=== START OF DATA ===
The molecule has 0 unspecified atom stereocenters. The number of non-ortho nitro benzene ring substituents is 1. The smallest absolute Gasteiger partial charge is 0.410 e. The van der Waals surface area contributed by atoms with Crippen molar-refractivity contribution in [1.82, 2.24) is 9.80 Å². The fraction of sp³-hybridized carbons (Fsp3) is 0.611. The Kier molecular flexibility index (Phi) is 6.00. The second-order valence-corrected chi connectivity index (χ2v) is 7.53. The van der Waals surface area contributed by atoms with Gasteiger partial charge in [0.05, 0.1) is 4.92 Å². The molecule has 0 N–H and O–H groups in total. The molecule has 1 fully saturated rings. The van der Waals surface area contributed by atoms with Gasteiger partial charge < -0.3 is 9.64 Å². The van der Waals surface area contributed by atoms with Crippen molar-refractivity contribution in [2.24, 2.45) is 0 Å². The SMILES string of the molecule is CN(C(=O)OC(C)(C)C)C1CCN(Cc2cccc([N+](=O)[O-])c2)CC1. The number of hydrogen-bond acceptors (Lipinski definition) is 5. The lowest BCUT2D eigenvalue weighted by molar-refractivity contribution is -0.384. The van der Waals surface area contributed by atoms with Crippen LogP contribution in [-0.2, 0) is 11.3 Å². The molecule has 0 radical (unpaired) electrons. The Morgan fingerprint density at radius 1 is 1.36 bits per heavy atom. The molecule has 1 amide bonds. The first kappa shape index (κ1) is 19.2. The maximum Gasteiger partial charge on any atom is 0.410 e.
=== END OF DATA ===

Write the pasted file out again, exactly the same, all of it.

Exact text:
The molecule has 0 unspecified atom stereocenters. The number of non-ortho nitro benzene ring substituents is 1. The smallest absolute Gasteiger partial charge is 0.410 e. The van der Waals surface area contributed by atoms with Crippen molar-refractivity contribution in [1.82, 2.24) is 9.80 Å². The fraction of sp³-hybridized carbons (Fsp3) is 0.611. The Kier molecular flexibility index (Phi) is 6.00. The second-order valence-corrected chi connectivity index (χ2v) is 7.53. The van der Waals surface area contributed by atoms with Gasteiger partial charge in [0.05, 0.1) is 4.92 Å². The molecule has 0 N–H and O–H groups in total. The molecule has 1 fully saturated rings. The van der Waals surface area contributed by atoms with Gasteiger partial charge < -0.3 is 9.64 Å². The van der Waals surface area contributed by atoms with Crippen molar-refractivity contribution in [2.24, 2.45) is 0 Å². The SMILES string of the molecule is CN(C(=O)OC(C)(C)C)C1CCN(Cc2cccc([N+](=O)[O-])c2)CC1. The number of hydrogen-bond acceptors (Lipinski definition) is 5. The lowest BCUT2D eigenvalue weighted by molar-refractivity contribution is -0.384. The van der Waals surface area contributed by atoms with Crippen LogP contribution in [-0.2, 0) is 11.3 Å². The molecule has 0 radical (unpaired) electrons. The Morgan fingerprint density at radius 1 is 1.36 bits per heavy atom. The molecule has 1 amide bonds. The first kappa shape index (κ1) is 19.2. The maximum Gasteiger partial charge on any atom is 0.410 e.